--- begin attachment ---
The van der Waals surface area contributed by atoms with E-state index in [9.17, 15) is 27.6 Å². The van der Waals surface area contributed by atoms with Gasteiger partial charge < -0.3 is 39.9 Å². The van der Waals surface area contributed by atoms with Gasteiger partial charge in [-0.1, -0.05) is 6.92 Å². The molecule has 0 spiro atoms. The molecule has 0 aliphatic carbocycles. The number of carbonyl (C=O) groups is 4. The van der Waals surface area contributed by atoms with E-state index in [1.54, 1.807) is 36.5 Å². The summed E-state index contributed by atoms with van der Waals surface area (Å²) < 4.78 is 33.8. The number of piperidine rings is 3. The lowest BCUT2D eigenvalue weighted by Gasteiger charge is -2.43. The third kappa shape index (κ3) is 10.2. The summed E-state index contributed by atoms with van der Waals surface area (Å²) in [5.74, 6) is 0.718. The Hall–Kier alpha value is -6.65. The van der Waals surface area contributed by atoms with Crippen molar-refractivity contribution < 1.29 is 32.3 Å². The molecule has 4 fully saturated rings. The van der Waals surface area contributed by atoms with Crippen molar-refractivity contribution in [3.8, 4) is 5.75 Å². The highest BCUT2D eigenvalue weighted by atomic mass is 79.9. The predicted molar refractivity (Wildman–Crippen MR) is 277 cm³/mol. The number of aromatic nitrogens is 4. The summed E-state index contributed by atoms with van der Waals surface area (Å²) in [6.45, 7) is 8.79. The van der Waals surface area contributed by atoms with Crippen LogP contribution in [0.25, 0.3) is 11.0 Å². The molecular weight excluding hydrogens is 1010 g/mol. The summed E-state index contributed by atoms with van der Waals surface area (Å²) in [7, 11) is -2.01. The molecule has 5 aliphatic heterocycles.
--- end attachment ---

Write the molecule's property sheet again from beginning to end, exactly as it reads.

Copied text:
The van der Waals surface area contributed by atoms with E-state index in [9.17, 15) is 27.6 Å². The van der Waals surface area contributed by atoms with Gasteiger partial charge < -0.3 is 39.9 Å². The van der Waals surface area contributed by atoms with Gasteiger partial charge in [-0.1, -0.05) is 6.92 Å². The molecule has 0 spiro atoms. The molecule has 0 aliphatic carbocycles. The number of carbonyl (C=O) groups is 4. The van der Waals surface area contributed by atoms with E-state index in [1.54, 1.807) is 36.5 Å². The summed E-state index contributed by atoms with van der Waals surface area (Å²) < 4.78 is 33.8. The number of piperidine rings is 3. The lowest BCUT2D eigenvalue weighted by Gasteiger charge is -2.43. The third kappa shape index (κ3) is 10.2. The summed E-state index contributed by atoms with van der Waals surface area (Å²) in [5.74, 6) is 0.718. The Hall–Kier alpha value is -6.65. The van der Waals surface area contributed by atoms with Crippen molar-refractivity contribution < 1.29 is 32.3 Å². The molecule has 4 fully saturated rings. The van der Waals surface area contributed by atoms with Crippen molar-refractivity contribution in [3.8, 4) is 5.75 Å². The highest BCUT2D eigenvalue weighted by atomic mass is 79.9. The predicted molar refractivity (Wildman–Crippen MR) is 277 cm³/mol. The number of aromatic nitrogens is 4. The summed E-state index contributed by atoms with van der Waals surface area (Å²) in [6.45, 7) is 8.79. The van der Waals surface area contributed by atoms with Crippen LogP contribution in [0.25, 0.3) is 11.0 Å². The molecular weight excluding hydrogens is 1010 g/mol. The summed E-state index contributed by atoms with van der Waals surface area (Å²) in [7, 11) is -2.01. The molecule has 5 aliphatic heterocycles.